The World’s Most Inspiring New Museums
From a real-life Lego house to the new Louvre – the seven cultural hotspots to visit right now
Zeitz MOCAA, Cape Town. Photograph by Mr Iwan Baan, courtesy of ZEITZ MOCAA
This year marks the 20th anniversary of the opening of Mr Frank Gehry’s Bilbao Guggenheim, the museum that saw architecture take on an almost equal (sometimes, arguably superior) status to the artefacts inside. Things haven’t slowed down over those two decades. A cascade of new openings this year and next shows the appetite for art remains voracious, and cities are still desperately keen to express their commitment to culture through powerful architecture.
While the wilder excesses of sculptural architecture embodied in the Guggenheim might have been a little toned down, the museum remains architecture’s critical medium. It is where architecture’s future is sketched out and where its successes – and failures – first become visible. The biggest difference is that architects are now working more with older buildings, either transforming existing institutions (MoMA, the Royal Academy, the V&A and Tate Modern are all being – or have been – hugely expanded) or converting industrial spaces for new uses. The interventions have become more sophisticated and nuanced, acknowledging former histories and stories, adding layers and exposing narratives of former incarnations of the architecture.
The contemporary museum has emerged not only as a status symbol for the city and self-conscious icon but as the laboratory for avant-garde architectural form. If you want to know what is going on in architecture today, you don’t look to housing or hotels, airports or city squares, but to the proliferating ranks of the world’s museums. It is one of the last places where architects are set genuinely free. Scroll on for the seven best examples anywhere in the world.
Louvre, Abu Dhabi
Photograph by Mr Mohamed Somji, courtesy of Louvre Abu Dhabi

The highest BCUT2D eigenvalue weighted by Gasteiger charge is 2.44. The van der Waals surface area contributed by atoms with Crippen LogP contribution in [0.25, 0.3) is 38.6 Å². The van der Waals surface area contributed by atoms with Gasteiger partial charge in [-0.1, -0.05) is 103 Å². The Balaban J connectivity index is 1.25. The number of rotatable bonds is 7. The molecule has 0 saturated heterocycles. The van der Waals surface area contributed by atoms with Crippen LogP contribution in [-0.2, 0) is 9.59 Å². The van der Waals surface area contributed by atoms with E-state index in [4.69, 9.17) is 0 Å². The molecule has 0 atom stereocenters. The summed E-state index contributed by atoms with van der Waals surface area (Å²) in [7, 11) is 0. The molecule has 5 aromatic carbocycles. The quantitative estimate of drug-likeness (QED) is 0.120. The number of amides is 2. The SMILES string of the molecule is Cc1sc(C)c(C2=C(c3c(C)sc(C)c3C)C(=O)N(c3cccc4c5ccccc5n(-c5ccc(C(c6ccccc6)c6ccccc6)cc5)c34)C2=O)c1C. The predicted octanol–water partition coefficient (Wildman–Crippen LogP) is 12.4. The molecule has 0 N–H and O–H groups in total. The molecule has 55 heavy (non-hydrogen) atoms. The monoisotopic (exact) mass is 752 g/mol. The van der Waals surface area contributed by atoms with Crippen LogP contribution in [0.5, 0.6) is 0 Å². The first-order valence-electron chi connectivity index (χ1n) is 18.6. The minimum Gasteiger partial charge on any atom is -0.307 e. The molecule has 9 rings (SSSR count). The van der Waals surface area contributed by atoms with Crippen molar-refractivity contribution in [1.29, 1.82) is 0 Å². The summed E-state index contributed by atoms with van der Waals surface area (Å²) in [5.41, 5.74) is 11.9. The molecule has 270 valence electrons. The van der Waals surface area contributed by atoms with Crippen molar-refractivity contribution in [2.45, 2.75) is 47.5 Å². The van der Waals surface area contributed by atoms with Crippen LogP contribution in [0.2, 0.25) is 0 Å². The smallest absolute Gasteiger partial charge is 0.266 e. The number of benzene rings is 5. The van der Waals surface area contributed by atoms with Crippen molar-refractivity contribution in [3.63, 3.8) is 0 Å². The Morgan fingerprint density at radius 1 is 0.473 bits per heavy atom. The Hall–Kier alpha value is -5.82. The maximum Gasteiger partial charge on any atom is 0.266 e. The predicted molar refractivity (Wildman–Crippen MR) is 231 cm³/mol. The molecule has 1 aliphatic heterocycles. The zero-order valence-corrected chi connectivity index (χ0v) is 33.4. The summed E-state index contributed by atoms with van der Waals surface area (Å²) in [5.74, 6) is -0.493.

The pierced, shallow-domed dish of architect Mr Jean Nouvel’s Louvre Abu Dhabi covers what has become the most eagerly awaited museum in the Gulf. The long-promised big guns of Abu Dhabi’s Saadiyat Island have been slow to emerge but, as an opening shot, this one looks unmissable.
The museum beneath the sheltering dome appears as a Middle Eastern city, a jumble of white blocks assorted in an urban arrangement of pools and streets through which the visitor wanders, sheltered, all the while, by that great curving canopy above. The tangle of structural members which make up the dome allow enough light to penetrate the interior and filter it through its complex web so that thousands of sharp beams illuminate the spaces below. The single, sculptural gesture of the dome allows the museum below to be functional and flexible, without constricting it as some of the more sculptural architectural shells tend to do. If, however, Saadiyat Island is to become the global cultural hub that the wealthy Gulf State intends, there is still a long way to go. Work, for instance, on Mr Frank Gehry’s Guggenheim has made no progress at all since 2011. Nevertheless, this looks a lovely design and a serious mark of intent. As the structure outside of France to bear the Louvre’s name, it won’t suffer the fate of some new museums that find themselves with a stunning building and not a great deal to fill it with.
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Zeitz MOCAA, Cape Town
Photograph by Mr Iwan Baan, courtesy of ZEITZ MOCAA
The latest blockbuster from designer Mr Thomas Heatherwick is an ingenious re-use of a huge grain silo on Cape Town’s V&A waterfront. With no single space to exploit (as at, say, Tate Modern’s Turbine Hall), Mr Heatherwick hit on the idea of carving out the bottom of the silos, creating an enormous void in a shape inspired by one of the grains the space originally stored. The result is a remarkable effect that looms above the visitors. There’s an almost-alien feel to the distorted forms through which light enters the newly created atrium from above, a sense that you’re in the intestines of some great beast. A hotel, The Silo, has been squeezed into the building’s tower, its convex windows bulging out of the openings as if this once-industrial complex could barely contain all the luxury and culture now rammed into it.
Mr Heatherwick has experienced mixed fortunes recently, with the abandonment of his parallel parks, London’s Garden Bridge and Pier 55 in New York, but this striking design (created for a surprisingly modest budget) puts him back at the top.
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Yves Saint Laurent Museum, Marrakech
Musée Yves Saint Laurent Marrakech Façade. Photograph by Mr Nicolas Mathéus, courtesy of Musée Yves Saint Laurent Marrakech and the Fondation Jardin Majorelle
The fashion designer and his partner Mr Pierre Bergé (who died in September) first came to Marrakech in the 1960s and on 19 October a handsome new museum will open in the Moroccan city dedicated to Mr Saint Laurent’s collection and archive. It launches in parallel with his Paris atelier at 5 avenue Marceau, an elegant Second Empire “hôtel particulier” (translation: nice standalone house) which has been dramatically reimagined by stage designer Ms Nathalie Crinière and Mr Jacques Grange, whose name you might not know but who has become the decorator of choice for French high society, haute couture and Hollywood royalty.